It’s time to start thinking about work as a product

I keep a post-it on my desk that reads “I imagine a world in which companies are engines for creating work that makes people feel whole and alive.”

That’s my North Star. And from that, I’ve spent a lot of time thinking about what would make that a reality, and studying which norms in our talent world keep us from getting there. Once I take that future image and I know what’s keeping us from getting there today I can take steps  towards attaining that future image.

My framing of the future is that we see employees as customers.

And because employees are customers, work is a product that we are selling.

This means some very fundamental things to how we run our companies. One of the things it means is that all of our companies are multi sided businesses. We have 2 customers; the traditional customers, and the employees. And we need to structure ourselves and change our business models to reflect that.

This has impacts in each step we take inside our day-to-day work. 

When employees are customers, the role of the manager changes fundamentally. Managers are customer-facing. For many managers, this may be new and require new skills. Managers also become product designers – the product of work. This demands that they deeply understand what the customer (in this instance, the employee) wants so that they can design to their needs.

Managers also play a pivotal role of brokers between two markets – the traditional customer, and employees.  They act as brokers, orchestrating the demands of these two ecosystems to optimize value for both sides.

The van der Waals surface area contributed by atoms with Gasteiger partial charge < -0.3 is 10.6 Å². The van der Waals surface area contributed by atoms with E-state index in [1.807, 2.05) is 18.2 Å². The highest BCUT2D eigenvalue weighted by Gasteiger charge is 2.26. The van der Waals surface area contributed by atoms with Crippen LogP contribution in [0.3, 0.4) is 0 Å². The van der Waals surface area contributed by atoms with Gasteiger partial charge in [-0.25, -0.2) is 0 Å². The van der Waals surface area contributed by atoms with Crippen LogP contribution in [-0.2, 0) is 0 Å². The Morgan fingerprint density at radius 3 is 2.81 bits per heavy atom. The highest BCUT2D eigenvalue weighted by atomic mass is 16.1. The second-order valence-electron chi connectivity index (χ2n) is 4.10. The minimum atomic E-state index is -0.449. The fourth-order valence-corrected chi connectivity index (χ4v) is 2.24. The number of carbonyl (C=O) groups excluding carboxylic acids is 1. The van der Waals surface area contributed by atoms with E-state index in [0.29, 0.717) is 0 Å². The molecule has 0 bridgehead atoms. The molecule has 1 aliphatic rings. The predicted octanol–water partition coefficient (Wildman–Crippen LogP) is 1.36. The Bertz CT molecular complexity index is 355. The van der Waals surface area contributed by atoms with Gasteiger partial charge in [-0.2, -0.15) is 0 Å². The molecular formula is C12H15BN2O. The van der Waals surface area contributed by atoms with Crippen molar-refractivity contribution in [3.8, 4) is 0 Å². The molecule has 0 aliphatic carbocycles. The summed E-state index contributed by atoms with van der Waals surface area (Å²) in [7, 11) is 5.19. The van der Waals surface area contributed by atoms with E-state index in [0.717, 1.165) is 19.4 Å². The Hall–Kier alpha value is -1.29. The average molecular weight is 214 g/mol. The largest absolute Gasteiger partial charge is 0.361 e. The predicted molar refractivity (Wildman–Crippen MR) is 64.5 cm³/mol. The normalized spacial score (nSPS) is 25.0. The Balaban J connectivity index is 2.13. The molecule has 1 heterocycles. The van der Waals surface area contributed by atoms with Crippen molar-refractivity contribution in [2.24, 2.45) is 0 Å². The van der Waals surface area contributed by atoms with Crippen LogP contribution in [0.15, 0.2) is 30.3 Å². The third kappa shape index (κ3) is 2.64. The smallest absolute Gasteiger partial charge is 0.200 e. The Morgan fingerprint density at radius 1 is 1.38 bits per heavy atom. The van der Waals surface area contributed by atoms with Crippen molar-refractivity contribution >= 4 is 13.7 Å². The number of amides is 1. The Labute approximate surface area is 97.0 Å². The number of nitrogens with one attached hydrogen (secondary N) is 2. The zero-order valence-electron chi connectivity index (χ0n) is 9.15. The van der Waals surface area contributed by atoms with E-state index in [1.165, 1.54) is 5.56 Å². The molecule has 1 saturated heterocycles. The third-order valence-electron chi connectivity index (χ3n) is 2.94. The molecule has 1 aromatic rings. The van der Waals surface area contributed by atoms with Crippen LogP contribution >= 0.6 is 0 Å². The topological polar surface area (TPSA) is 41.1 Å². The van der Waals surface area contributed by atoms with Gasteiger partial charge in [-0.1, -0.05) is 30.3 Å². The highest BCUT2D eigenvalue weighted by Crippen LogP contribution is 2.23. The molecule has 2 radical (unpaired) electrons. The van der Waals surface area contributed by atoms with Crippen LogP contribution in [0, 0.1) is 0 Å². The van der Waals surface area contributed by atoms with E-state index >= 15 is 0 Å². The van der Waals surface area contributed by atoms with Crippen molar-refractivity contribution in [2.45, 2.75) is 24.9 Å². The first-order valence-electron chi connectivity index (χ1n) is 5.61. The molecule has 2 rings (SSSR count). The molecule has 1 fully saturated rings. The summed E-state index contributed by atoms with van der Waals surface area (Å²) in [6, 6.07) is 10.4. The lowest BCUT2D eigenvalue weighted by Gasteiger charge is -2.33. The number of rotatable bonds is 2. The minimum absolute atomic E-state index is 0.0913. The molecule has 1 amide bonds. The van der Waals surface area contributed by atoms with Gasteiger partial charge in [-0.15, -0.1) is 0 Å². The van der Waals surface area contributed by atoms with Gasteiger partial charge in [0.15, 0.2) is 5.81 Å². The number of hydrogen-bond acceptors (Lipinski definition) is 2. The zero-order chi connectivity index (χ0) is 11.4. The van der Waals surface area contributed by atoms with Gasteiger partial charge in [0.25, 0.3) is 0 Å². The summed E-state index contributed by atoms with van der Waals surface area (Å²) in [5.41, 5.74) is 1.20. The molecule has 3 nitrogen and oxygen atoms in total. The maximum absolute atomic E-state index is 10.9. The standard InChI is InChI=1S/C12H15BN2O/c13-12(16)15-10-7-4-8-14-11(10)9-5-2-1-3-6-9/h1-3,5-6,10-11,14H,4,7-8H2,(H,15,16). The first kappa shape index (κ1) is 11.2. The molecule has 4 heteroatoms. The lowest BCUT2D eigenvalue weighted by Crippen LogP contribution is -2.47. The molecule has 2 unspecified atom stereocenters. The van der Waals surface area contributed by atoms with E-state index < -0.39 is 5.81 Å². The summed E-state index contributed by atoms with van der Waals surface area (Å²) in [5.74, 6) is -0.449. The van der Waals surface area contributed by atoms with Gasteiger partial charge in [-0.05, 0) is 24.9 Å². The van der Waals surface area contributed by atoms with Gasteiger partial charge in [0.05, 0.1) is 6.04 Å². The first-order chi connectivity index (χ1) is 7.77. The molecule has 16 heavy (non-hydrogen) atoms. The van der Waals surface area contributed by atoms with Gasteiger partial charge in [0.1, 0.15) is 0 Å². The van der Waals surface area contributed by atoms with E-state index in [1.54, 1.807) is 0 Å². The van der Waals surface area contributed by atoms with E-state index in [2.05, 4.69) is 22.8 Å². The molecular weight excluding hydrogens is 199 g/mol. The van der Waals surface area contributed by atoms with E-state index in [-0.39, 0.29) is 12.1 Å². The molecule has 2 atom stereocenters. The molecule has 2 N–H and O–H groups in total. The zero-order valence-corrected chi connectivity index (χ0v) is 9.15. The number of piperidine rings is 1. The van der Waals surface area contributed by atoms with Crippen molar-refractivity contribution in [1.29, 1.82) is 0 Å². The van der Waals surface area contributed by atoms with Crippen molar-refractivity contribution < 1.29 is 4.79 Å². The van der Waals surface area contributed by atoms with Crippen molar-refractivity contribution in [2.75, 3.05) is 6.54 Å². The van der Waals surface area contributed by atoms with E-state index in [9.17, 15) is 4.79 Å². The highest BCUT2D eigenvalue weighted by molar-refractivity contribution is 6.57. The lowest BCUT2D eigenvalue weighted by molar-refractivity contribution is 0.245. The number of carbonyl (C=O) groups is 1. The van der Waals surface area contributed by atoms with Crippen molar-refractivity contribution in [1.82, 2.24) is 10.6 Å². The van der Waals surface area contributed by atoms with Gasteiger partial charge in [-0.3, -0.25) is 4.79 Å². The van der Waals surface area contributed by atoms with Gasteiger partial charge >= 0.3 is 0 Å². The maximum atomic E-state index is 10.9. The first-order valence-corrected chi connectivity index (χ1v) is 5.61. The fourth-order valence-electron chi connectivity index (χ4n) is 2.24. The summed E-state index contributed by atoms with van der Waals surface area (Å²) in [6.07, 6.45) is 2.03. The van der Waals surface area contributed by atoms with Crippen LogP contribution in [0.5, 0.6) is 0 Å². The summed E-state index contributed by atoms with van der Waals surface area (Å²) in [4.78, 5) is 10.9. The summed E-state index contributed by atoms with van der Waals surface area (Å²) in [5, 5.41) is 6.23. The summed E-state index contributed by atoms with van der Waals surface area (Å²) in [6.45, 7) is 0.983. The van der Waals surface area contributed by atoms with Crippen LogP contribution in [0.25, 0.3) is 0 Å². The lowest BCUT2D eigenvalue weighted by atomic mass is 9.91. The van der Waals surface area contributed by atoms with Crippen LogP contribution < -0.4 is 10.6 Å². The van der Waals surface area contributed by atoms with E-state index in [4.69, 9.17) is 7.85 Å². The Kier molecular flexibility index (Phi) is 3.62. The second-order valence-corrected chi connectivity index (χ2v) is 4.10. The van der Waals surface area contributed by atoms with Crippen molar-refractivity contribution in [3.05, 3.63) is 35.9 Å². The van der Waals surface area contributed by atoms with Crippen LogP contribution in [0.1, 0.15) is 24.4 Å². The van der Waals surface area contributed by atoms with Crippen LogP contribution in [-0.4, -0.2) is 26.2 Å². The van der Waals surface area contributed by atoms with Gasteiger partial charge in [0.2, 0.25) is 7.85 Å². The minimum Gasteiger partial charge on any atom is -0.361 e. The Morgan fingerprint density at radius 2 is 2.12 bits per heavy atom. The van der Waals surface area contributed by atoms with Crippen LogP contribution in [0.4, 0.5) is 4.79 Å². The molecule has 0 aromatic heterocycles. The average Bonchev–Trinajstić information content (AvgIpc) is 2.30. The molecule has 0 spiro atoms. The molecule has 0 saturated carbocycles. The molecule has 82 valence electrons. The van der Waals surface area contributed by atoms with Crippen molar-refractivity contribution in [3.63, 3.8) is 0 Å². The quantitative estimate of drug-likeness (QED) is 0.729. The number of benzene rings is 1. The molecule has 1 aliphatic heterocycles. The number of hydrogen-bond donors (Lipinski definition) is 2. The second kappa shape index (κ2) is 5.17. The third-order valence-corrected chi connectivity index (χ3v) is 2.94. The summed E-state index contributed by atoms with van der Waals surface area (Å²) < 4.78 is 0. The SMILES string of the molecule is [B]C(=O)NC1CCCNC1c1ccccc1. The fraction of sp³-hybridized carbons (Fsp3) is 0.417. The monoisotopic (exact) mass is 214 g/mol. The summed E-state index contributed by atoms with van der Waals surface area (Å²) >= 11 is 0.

This sounds like an enormous change. What can we do Talent Acquisition to take steps in that direction? Surprisingly, if you just start acting from within the new frame people will start to follow along. So, for example, when you’re looking to hire somebody, ask hiring managers questions that relate to work as a product: 

  • What product are you selling?
  • What kind of customer wants to buy it?
  • What questions might we ask candidates so that we find out what kind of product they want to buy?
  • As a manager, how are you going to be flexible to adapt to the variety of things these customers want to subscribe to?

And with just a handful of questions, you’ve re-oriented the conversation to face toward a different North Star. 

Want to know more? Join us at ATC2023 at Luna Park Sydney on 22nd & 23rd November where Dart will be presenting about Work Is a Product, Your People are Its Customers, & That Changes Everything

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